Audio and video verification
Alarms that utilize either audio, video, or combination of both audio and video verification technology give security companies, dispatchers, police officers, and property managers more reliable data to assess the threat level of a triggered alarm.
Audio and video verification techniques use microphones and cameras to record audio frequencies, video signals, or image snapshots. The source audio and video streams are sent over a communication link, usually an Internet protocol (IP) network, to the central station where monitors retrieve the images through proprietary software. The information is then relayed to law enforcement and recorded to an event file, which can be used to plan a more strategical and tactical approach of a property, and later as prosecution evidence.
An example of how this system works is when a passive infrared or other sensor is triggered a designated number of video frames from before and after the event is sent to the central station.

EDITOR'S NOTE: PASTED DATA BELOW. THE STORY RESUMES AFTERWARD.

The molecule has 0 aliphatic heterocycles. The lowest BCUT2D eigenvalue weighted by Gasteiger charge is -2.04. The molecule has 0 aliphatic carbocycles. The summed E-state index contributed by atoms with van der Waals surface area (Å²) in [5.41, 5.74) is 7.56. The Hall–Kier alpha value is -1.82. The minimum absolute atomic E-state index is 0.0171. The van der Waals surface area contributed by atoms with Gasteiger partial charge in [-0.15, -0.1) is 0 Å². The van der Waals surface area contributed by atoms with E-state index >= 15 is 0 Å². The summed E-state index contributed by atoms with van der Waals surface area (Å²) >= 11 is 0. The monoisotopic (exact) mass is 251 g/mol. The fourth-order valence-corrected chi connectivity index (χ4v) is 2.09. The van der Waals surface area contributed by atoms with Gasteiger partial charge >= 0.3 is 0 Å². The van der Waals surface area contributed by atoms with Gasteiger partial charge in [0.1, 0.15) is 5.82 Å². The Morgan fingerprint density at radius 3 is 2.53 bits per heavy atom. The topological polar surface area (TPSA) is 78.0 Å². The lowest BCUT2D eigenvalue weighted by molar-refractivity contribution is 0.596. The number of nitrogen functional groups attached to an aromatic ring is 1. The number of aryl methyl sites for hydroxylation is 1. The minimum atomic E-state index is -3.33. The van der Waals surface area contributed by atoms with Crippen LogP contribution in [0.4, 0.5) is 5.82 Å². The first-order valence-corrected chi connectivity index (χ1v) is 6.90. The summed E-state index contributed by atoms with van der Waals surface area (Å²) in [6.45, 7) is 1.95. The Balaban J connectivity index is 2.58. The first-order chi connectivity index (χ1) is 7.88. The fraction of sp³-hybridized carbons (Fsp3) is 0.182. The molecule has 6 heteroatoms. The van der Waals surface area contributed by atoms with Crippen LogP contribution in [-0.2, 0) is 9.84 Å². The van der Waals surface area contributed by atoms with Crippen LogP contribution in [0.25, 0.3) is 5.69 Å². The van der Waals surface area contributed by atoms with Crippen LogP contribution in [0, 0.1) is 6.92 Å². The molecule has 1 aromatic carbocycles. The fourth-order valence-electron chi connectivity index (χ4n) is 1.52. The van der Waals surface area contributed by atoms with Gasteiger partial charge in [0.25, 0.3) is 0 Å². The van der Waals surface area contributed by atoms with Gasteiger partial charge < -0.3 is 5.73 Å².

A second video solution can be incorporated into to a standard panel, which sends the central station an alarm. When a signal is received, a trained monitoring professional accesses the on-site digital video recorder (DVR) through an IP link to determine the cause of the activation. For this type of system, the camera input to the DVR reflects the alarm panel's zones and partitioning, which allows personnel to look for an alarm source in multiple areas.
The United States Department of Justice states that legislation requiring alarm companies to verify the legitimacy of an alarm, before contacting law enforcement (commonly known as "verified response") is the most effective way to reduce false burglar alarms. The Department of Justice considers audio, video, or an eye-witness account as verification for the legitimacy of a burglar alarm.